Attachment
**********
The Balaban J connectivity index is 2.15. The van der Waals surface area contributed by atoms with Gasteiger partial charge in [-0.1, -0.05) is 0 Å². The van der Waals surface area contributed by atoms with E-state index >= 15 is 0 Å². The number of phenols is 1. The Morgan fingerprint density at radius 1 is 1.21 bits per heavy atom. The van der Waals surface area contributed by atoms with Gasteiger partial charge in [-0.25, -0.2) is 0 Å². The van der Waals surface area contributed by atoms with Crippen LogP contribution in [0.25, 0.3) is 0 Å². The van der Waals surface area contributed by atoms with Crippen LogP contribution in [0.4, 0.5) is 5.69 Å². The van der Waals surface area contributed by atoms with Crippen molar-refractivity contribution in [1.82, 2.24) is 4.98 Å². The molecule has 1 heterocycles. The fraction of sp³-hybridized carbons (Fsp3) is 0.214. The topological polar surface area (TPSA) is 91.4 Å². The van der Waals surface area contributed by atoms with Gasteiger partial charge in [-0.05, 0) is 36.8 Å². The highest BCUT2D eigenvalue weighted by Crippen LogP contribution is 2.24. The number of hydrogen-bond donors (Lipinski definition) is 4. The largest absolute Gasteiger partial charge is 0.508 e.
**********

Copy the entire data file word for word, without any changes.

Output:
The Balaban J connectivity index is 2.15. The van der Waals surface area contributed by atoms with Gasteiger partial charge in [-0.1, -0.05) is 0 Å². The van der Waals surface area contributed by atoms with E-state index >= 15 is 0 Å². The number of phenols is 1. The Morgan fingerprint density at radius 1 is 1.21 bits per heavy atom. The van der Waals surface area contributed by atoms with Gasteiger partial charge in [-0.25, -0.2) is 0 Å². The van der Waals surface area contributed by atoms with Crippen LogP contribution in [0.25, 0.3) is 0 Å². The van der Waals surface area contributed by atoms with Crippen LogP contribution in [0.4, 0.5) is 5.69 Å². The van der Waals surface area contributed by atoms with Crippen molar-refractivity contribution in [1.82, 2.24) is 4.98 Å². The molecule has 1 heterocycles. The fraction of sp³-hybridized carbons (Fsp3) is 0.214. The topological polar surface area (TPSA) is 91.4 Å². The van der Waals surface area contributed by atoms with Gasteiger partial charge in [-0.05, 0) is 36.8 Å². The highest BCUT2D eigenvalue weighted by Crippen LogP contribution is 2.24. The number of hydrogen-bond donors (Lipinski definition) is 4. The largest absolute Gasteiger partial charge is 0.508 e.